But, I knew, I was certain, that this day would mark a turning point.
Even though my knowledge of Thai is basic, my feel for the human condition is not. Embarrassment. That’s the word that continually came to my mind. Losing “face” is woven through the customs of Thai society.
It was clear the Thai government wouldn’t take much more of this, and would react harshly.
The night after these photos were taken, on April 10th, in another part of town, near the famous Khao San Road backpacker haunt, violent clashes resulted in 25 deaths. Including the death of a Japanese camera-man. There were armoured vehicles, live ammunition, automatic assault rifles, snipers – this was getting very, very serious.
Over 800 people were injured on this night.
My thought was, if something like was to occur at Ratchaprasong, it would be a tragedy of epic proportions. I had to now take things a bit more serious. Strategically, Phillipa and I were now living in a potential war zone.
Reports of deaths then became more frequent.
In Bangkok, things were going down-hill, fast. Other people’s armies were formed, and began clashing with the Red Shirts. There were the Red Shirts, the Yellow Shirts, and the “people of no particular colour shirts”. I’m not making this up. Every embassy on earth was advising not to travel to Bangkok.
Bangkok was descending, not into total chaos, but evolving into a semi-anarchic state the likes of which my mind couldn’t fathom. It was beginning to feel like “anything goes”.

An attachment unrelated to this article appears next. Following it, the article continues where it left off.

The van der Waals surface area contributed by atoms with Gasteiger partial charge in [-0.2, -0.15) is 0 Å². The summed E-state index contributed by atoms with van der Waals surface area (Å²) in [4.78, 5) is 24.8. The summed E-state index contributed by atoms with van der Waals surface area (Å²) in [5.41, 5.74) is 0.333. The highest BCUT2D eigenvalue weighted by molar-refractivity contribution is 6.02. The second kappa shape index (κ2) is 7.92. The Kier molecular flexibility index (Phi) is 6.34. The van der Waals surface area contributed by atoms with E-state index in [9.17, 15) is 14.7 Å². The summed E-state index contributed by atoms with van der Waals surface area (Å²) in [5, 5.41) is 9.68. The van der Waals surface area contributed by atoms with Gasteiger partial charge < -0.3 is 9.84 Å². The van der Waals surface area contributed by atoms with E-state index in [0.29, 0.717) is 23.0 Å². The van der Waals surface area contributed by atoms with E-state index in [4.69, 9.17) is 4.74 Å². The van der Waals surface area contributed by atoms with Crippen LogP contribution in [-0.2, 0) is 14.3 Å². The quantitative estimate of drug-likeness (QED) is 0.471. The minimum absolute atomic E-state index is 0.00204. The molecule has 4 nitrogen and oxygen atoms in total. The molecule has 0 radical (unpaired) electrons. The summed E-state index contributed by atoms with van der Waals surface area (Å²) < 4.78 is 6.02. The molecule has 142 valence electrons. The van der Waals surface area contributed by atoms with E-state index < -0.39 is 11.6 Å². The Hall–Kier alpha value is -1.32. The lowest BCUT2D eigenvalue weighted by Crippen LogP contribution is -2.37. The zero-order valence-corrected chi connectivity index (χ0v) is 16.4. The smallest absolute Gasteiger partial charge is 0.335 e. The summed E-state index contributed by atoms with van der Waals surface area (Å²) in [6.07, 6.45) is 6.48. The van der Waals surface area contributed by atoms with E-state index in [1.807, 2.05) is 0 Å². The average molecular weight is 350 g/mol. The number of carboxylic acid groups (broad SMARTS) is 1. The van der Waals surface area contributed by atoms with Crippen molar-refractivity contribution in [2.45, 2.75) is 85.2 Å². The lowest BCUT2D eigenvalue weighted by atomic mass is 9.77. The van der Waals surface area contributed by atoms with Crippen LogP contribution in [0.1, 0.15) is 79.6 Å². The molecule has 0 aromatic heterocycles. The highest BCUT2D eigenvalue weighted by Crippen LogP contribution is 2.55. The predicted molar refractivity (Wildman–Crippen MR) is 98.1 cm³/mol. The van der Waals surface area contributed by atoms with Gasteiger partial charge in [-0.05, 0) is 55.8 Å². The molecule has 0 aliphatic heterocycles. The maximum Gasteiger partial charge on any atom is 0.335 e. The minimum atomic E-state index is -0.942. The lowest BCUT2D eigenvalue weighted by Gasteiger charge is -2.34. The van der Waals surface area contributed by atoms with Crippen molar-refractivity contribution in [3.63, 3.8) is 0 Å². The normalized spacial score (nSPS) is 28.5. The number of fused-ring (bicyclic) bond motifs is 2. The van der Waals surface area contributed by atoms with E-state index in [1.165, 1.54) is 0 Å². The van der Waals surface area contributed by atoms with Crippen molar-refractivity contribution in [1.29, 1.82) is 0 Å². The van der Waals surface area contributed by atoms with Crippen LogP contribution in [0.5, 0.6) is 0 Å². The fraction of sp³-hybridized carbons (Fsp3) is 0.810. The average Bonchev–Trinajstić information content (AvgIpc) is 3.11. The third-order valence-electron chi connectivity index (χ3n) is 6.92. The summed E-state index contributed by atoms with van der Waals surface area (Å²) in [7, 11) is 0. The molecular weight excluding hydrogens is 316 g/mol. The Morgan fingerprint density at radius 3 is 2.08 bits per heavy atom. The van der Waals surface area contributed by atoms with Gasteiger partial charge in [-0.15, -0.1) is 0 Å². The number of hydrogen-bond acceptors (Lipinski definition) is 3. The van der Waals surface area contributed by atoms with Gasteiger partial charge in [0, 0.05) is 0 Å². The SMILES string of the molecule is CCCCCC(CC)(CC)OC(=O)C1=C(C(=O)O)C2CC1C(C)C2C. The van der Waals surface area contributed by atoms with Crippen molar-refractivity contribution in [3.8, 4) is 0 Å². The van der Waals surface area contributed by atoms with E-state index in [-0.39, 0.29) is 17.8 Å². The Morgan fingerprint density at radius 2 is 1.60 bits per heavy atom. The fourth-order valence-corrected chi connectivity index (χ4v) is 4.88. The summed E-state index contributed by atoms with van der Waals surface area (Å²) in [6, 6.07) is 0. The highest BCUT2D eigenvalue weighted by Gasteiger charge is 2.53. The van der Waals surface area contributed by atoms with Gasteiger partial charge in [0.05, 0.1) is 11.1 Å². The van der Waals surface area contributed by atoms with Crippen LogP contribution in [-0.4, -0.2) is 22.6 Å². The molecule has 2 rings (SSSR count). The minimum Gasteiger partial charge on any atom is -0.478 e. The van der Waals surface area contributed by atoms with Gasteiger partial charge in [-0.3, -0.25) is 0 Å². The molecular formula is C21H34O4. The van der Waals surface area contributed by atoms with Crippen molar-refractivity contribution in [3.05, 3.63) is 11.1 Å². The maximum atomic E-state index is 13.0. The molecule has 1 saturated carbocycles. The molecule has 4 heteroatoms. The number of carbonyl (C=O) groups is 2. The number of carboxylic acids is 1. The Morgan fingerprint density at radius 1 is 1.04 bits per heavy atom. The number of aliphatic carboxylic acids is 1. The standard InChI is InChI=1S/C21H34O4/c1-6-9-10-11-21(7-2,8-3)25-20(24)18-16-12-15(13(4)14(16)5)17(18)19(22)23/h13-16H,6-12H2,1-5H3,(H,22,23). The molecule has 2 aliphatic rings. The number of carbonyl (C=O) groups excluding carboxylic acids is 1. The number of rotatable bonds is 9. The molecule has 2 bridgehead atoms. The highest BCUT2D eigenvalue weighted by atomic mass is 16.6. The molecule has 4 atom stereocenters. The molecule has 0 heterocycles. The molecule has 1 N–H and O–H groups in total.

Sushi, Soliders, and School Girls. Must be Bangkok.
My personal turning point happened outside of “Victory Monument”, a few hundred metres off Ratchaprarop Road, and the closest train station to where we were staying.
One typical Bangkok afternoon, we were at an area called “Victory Monument”. From the Skytrain at Victory Monument, we could walk back to our hotel on Ratchaprarop. Sitting outside the mall, enjoying a 12 pack of donuts created to resemble Sushi, hundreds of heavily armed vehicles and soldiers began arriving.
The soldiers exited their vehicles, just metres in front of us, and began to arrange into battle formation. This was the very first moment in the now several weeks old protest that I decided to hastily get Phillipa back to the hotel.
We made a bee-line to the hotel, walking back down a street we had dubbed “Rat Alley” – due equally to our inability to read Thai street signs, as well as the number of rats we had seen on this street over the last few weeks. A strange thing happened. As the soldiers grouped into brigades on the very same street, a handful of scouts began tailing us down Rat Alley.
Armed Scouts were strategically leading the way – checking ahead for danger, and then calling for the rest of the soldiers to continue down Rat Street. As we walked back to the Hotel, we were being followed by hundreds of armed soldiers. However, to the soldiers, we were invisible. They were clearly on a Red-Shirt mission.
I dropped Phillipa back at the hotel, and headed out to take a few more photos.
But, this was all getting a bit much.
Fortunately, the soldiers decided not to infiltrate the Red Shirt zone that day.
In any case, we were about to, finally, leave Bangkok.
I have often put myself (and Phillipa) in some dangerous situations in my travels, but this was now over the top.
We left Bangkok, and immediately after, the descent into chaos began.
In the final part to this story, Part Three, I will share with you photos of Rachaprarop Road, and the incredible destruction that occurred in and around the locations from the story so far.
Lets just say, it was a good idea to leave the area when we did.
PS, there’s a really simple way to get photos like these. Apart from putting yourself in an urban uprising, you need to pick up a copy of this book, and “get out of auto”. If you would like to take killer travel photos, click here, no obligation.
PPS, have you joined my email list yet? it’s the easiest way to keep up, spam free, easy un-subscribe. Educational, entertaining, and tasty.